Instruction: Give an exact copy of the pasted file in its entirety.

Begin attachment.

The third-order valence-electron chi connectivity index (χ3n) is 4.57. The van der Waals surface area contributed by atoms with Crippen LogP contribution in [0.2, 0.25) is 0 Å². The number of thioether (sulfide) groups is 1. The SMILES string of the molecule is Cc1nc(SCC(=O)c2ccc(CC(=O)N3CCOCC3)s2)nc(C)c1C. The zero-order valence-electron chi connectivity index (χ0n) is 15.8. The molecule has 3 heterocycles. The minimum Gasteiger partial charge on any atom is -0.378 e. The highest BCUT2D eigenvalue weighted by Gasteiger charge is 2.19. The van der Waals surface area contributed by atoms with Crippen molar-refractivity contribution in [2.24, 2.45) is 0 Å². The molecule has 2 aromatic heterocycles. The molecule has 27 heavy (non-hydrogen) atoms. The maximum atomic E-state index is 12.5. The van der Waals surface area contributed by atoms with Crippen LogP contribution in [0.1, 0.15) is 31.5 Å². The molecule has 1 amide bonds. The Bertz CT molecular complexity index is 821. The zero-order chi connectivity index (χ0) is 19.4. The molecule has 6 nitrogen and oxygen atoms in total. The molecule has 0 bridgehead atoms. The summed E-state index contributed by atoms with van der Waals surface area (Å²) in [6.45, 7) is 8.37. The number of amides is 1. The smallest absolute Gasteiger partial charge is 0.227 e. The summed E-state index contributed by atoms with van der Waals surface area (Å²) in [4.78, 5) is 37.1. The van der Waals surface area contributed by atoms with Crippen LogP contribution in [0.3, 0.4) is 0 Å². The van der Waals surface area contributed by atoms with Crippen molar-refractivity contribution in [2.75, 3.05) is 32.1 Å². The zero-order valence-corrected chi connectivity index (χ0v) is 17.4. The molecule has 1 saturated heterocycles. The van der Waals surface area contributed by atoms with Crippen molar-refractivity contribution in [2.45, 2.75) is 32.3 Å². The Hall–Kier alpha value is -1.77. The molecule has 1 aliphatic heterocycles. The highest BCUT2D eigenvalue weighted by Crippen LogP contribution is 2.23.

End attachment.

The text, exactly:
The third-order valence-electron chi connectivity index (χ3n) is 4.57. The van der Waals surface area contributed by atoms with Crippen LogP contribution in [0.2, 0.25) is 0 Å². The number of thioether (sulfide) groups is 1. The SMILES string of the molecule is Cc1nc(SCC(=O)c2ccc(CC(=O)N3CCOCC3)s2)nc(C)c1C. The zero-order valence-electron chi connectivity index (χ0n) is 15.8. The molecule has 3 heterocycles. The minimum Gasteiger partial charge on any atom is -0.378 e. The highest BCUT2D eigenvalue weighted by Gasteiger charge is 2.19. The van der Waals surface area contributed by atoms with Crippen molar-refractivity contribution in [2.24, 2.45) is 0 Å². The molecule has 2 aromatic heterocycles. The molecule has 27 heavy (non-hydrogen) atoms. The maximum atomic E-state index is 12.5. The van der Waals surface area contributed by atoms with Crippen LogP contribution in [0.1, 0.15) is 31.5 Å². The molecule has 1 amide bonds. The Bertz CT molecular complexity index is 821. The zero-order chi connectivity index (χ0) is 19.4. The molecule has 6 nitrogen and oxygen atoms in total. The molecule has 0 bridgehead atoms. The summed E-state index contributed by atoms with van der Waals surface area (Å²) in [6.45, 7) is 8.37. The number of amides is 1. The smallest absolute Gasteiger partial charge is 0.227 e. The summed E-state index contributed by atoms with van der Waals surface area (Å²) in [4.78, 5) is 37.1. The van der Waals surface area contributed by atoms with Crippen LogP contribution in [0.3, 0.4) is 0 Å². The van der Waals surface area contributed by atoms with Crippen molar-refractivity contribution in [2.75, 3.05) is 32.1 Å². The zero-order valence-corrected chi connectivity index (χ0v) is 17.4. The molecule has 1 saturated heterocycles. The van der Waals surface area contributed by atoms with Crippen molar-refractivity contribution in [2.45, 2.75) is 32.3 Å². The Hall–Kier alpha value is -1.77. The molecule has 1 aliphatic heterocycles. The highest BCUT2D eigenvalue weighted by Crippen LogP contribution is 2.23.